About ten years ago, a woman came into the office seeking hearing help after she was released from an alcohol addiction clinic. To not violate any policies, I’ll call her Betty.
She met with my father, Nick, to discuss her inabilities to understand conversations at times. She explained, “I can hear, but just not clearly sometimes. It can be hard to make out softer voices or to hear people in noise. I notice it more on my right side. I think my left ear is ok.”
After testing her hearing for the first time, Nick counseled her: “Your hearing is worse in your right ear, but your left ear has a mild loss as well. In order to do this properly, you should correct both ears.”
Betty commented, “I don’t think I need anything in my left ear! If my right ear is worse, I only want to correct that side.”
To her liking, Nick entered Betty into a trial with JUST her right ear. He fit a hearing device that was discreet and calibrated to her right ear’s hearing deficiency.
She was happy and kept the device at the end of her trial.
She has been a terrific patient ever since. She comes in periodically for cleanings and adjustments.
Now, when I started at Michels Hearing Center about 7 years ago, she was one of the first patients I had met. We became friends since she’s so active in our hearing maintenance programs.
Well about 3 years ago, Betty wanted to sit down with me to discuss her hearing again. She knew there was better technology available and felt she’d like to try something newer. I went through the paces with her: retested her hearing, checked her ear canals, and then counseled her on her loss.
“Betty,” I said, “to be honest, there hasn’t been much change in your hearing for the last few years.”
“Yet, I still feel I am missing out on conversation.”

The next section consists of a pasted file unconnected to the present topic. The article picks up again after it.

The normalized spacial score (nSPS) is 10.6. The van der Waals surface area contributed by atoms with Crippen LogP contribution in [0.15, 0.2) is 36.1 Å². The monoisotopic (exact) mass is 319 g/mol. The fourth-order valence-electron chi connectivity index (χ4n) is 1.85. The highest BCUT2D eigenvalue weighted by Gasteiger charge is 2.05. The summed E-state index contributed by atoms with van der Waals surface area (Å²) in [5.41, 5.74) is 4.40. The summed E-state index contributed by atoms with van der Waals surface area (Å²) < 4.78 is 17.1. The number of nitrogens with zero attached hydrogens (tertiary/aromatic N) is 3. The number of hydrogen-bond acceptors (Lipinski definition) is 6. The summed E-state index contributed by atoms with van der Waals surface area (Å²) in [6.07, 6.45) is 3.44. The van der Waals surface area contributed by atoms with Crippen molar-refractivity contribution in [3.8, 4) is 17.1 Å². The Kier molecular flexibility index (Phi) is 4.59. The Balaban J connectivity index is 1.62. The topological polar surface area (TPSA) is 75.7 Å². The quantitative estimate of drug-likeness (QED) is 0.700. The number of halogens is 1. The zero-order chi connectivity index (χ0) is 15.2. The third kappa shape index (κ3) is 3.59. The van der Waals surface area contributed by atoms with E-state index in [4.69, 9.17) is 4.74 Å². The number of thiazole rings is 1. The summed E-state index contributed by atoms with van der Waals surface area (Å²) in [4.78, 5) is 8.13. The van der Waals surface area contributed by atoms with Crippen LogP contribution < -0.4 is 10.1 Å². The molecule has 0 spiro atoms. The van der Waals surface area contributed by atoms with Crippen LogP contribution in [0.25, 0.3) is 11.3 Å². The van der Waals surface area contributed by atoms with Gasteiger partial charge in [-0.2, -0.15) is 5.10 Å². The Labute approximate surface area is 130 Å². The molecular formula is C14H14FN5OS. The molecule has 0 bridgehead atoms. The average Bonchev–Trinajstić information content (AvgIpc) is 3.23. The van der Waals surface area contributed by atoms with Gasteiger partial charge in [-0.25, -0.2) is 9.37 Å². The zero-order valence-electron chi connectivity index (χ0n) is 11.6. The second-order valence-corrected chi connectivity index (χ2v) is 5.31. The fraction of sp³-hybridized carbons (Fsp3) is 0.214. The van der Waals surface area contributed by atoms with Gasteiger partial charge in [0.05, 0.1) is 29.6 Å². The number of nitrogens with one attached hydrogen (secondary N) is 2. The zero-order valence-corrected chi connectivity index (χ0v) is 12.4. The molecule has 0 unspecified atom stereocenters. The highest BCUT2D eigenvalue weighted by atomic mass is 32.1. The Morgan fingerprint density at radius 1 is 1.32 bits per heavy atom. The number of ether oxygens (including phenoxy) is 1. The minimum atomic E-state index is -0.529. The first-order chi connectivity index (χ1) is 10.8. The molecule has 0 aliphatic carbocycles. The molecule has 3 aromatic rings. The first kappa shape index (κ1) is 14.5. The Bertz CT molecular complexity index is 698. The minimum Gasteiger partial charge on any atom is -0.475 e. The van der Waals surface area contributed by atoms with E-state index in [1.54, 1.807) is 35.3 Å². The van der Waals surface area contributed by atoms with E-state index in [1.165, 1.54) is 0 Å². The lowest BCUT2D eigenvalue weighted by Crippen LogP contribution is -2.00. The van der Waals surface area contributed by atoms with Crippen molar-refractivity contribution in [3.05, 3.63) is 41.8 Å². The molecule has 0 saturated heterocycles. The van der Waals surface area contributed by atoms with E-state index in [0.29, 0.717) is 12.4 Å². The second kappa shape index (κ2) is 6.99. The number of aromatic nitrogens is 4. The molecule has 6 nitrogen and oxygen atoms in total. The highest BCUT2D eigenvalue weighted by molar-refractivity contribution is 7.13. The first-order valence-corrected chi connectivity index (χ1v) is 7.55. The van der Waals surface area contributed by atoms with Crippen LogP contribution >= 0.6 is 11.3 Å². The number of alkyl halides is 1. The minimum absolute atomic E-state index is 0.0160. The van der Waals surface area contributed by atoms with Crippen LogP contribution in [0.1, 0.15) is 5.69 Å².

“Don’t you think it’s time to fit your left ear?” I asked.
“No, I don’t need one in that ear. I want to try something better in my right ear,” she was quick to respond.
To her liking again, I upgraded her right device. She noticed quite an improvement in comfort and clarity versus her older technology. She was happy and kept the device at the end of her trial.
And so, the story continues. She has been coming in regularly for hearing checks and adjustments since then.
Then we get another call that she wants to sit down and discuss her overall hearing again. She heard about new technology and is considering trying it.
I tested her hearing again: no change.
“I still cannot hear plainly. I am missing out in conversation. I can’t hear the tv well, and my daughter is complaining that I say ‘What?’ too much. Can I get a better device for my right ear?”
“No,” I said.
I wasn’t rude, but she looked surprised.
“If you are here for your right ear, then please don’t waste your money. If you can get one hearing device today, then please, you owe it to yourself to fit your left ear once and for all.”
“Tell me why,” was Betty’s response.
“Betty, I see you wear glasses. What do you think the optometrist would say the next time you go and insist on only wearing one lens for your right eye?”
Betty smiled as I went on.
“He’d probably laugh! With one lens, you can surely see better, but you are only seeing half the picture. No matter how hard you try with your right lens… no matter how hard the doctor tries to adjust your right eye’s prescription, he will NEVER be able to get you to see properly from the left side of your head.”
I explained more, “Your ears are no different. You are asking me to adjust your right ear to the point that it can hear sounds all the way around you. And it’s impossible. No matter how great the device is on your right ear, you are still only hearing from the right side of your head.”
She agreed. Finally. And so she walked out of the office for the first time in over 10 years with a hearing device in BOTH ears. And I was nervous about what she’d think in the end.
I fit Betty’s left ear 3 weeks ago.
And today… she had her first follow-up appointment.
She came into the office. She sat down quietly.
I was hesitant to ask: “How has everything been going, Betty?”
“I can’t thank you enough,” she gleamed. “I can’t believe the difference. I am hearing exactly the way I wanted to. The tv is quieter. My daughter is ecstatic, and I just can’t thank you enough. I’m finally happy.”
Betty made my day today.
This isn’t an “I-told-ya-so” story. The fact of the matter is: we are born with two ears for a reason. Take full advantage of them. Whether you have 1% or 99% hearing loss, it is still a hearing loss.
Every second that goes by that you leave your hearing uncorrected, not only can your hearing suffer more, but you miss on the slightest little hearing moments that will never happen again.
I am sure that as of now, Betty regrets not correcting her hearing like this from day one. Either way, she is finally happy. And so are we for helping her the right way.